Dispatches From Italy -  Return to Rome, San Pietro's, time in England

Monday morning, 10 July 2006.  Outside Lerici.

I’m watching the sunrise from the water again, cradled and caressed by salty splashes and swells.  We leave the pleasant olive grove today, returning Karen and Kevin to Ciampino airport and myself to Rome.  We leave Tuscany, but I think I can safely say that Tuscany will not leave us.  There is a passion here that is infectious.  Hard to describe, hard to decipher.  I’ve felt some of the same in southern France, but there is a difference.  Cultural?  The famed flare of Italian life?  Maybe an even denser history?  I’m not sure.  Either way, the infectious passion will require some exploration.  The sun has risen.  I turn and stroke towards the sea.


The morning view before diving in

Karen with palm frond in hand on her way back to the UK

Tuesday early morning, 11 July 2006.  Stazione Termini

Patience is a virtue.  Especially in long lineups.  I’m waiting to drop my backpack at the train station.  Later today I’ll head out to the Rome airport, but first I want to get to San Pietro’s before the lines there grow kilometre-long.  I’ve patience for 10 people, but not thousands.  Slow, Peter, patience is a virtue.  Be here.  Be the line.

Tuesday mid-day.  San Pietro’s Basilica

Some things get so big that perspective goes wonky, gets disproportionate.  A column from across this room looks big, but standing next to it prompts… wha? Where’s the top?  I would still rather be in that mountainside cavern-cathedral, but I’ll admit that San Pietro’s art, structure and impact is impressive.  In this ever-bigger escalation, aiming for ever more powerful effect, what do we gain?  Do we get so blasť about the last sense of scale that we need a bigger/taller building to convince ourselves that we are more important than the previous guys?  The Pharaohs are long gone, their ‘bigger-better-taller’ race a tourist attraction in the desert.  It would be great one day to see the artefacts of the cold war be as crowded a tourist attraction as the pyramids.  I wonder if wonky perspective applies to the immensity of history, also.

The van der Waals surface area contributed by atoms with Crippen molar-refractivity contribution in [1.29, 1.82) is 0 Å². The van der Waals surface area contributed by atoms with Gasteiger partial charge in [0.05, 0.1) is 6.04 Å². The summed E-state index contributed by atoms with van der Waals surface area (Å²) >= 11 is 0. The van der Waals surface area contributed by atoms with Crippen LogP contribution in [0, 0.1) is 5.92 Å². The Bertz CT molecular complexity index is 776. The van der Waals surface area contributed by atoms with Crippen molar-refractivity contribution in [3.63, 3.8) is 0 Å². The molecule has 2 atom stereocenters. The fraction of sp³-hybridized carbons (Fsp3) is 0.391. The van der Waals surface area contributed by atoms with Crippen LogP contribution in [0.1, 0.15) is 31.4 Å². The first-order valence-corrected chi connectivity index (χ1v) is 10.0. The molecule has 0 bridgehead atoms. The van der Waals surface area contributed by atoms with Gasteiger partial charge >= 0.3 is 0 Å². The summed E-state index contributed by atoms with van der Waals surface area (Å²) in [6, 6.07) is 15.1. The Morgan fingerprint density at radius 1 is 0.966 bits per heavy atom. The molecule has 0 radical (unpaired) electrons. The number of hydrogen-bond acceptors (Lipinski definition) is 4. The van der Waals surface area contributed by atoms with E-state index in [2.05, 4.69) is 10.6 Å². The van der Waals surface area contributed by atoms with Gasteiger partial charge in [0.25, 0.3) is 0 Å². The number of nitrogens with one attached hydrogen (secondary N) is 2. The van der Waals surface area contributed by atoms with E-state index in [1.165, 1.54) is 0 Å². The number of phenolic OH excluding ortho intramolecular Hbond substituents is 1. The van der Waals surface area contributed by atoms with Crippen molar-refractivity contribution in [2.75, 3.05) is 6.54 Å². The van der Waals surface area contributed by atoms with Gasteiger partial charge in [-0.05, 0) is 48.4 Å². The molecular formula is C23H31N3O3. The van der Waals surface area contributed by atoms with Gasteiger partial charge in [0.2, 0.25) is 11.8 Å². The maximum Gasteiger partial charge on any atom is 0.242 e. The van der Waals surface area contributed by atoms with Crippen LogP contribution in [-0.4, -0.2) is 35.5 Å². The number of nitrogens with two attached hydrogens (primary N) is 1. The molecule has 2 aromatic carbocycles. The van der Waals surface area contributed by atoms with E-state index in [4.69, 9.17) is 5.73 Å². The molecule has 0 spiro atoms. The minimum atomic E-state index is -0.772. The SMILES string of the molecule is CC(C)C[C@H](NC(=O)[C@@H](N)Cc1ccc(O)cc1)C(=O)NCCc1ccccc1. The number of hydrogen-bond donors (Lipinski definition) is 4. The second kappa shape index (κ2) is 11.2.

Tuesday afternoon.  Rome Fiumicino airport.

Rivestimento - finish.  All roads may lead to Rome, but the same roads can lead back home – to the end of a journey.  Aren’t homeward trips supposed to take longer than the outbound journey?  This one can take as long as it wants.  Though with new perspectives, a new journey may await.


Patterns, people, prayers

The commanding view from the cuppola - note the hat on the bottom left

The stairway from heav… the cuppola

San Pietro dwarfs humans, but humanity overwhelms San Pietro

Tha massive front entrance!

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Wednesday, 12 July 2006.  Outside London, England

Almost 2 decades ago, the Newburys were in London, homeward bound from Russia.  Our family friends the Whittinghams hosted a wonderful Christmas visit, including a crisp December walk in a London park, a park I never successfully found on any map.  Yet here I am, in that very park, and with Gayle Whittingham!  We are driving home from the airport, already in deep discussion.  Time may have passed, but the connection hasn’t.  I’ve come to highly value friends where the mental intimacy doesn’t fade with time, where, even through long absences, a core connection of true caring doesn’t falter.  This park is gorgeous to be in.  I’m all but sitting on my hands trying not to take any more photos… Gayle could we take another round through the park and I’ll put more film in my camera and this sunset is fantastic…


Deer ghosting in Richmond Park

Sunset in Richmond Park

A crane out fishing

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Peter Newbury's Published Adventures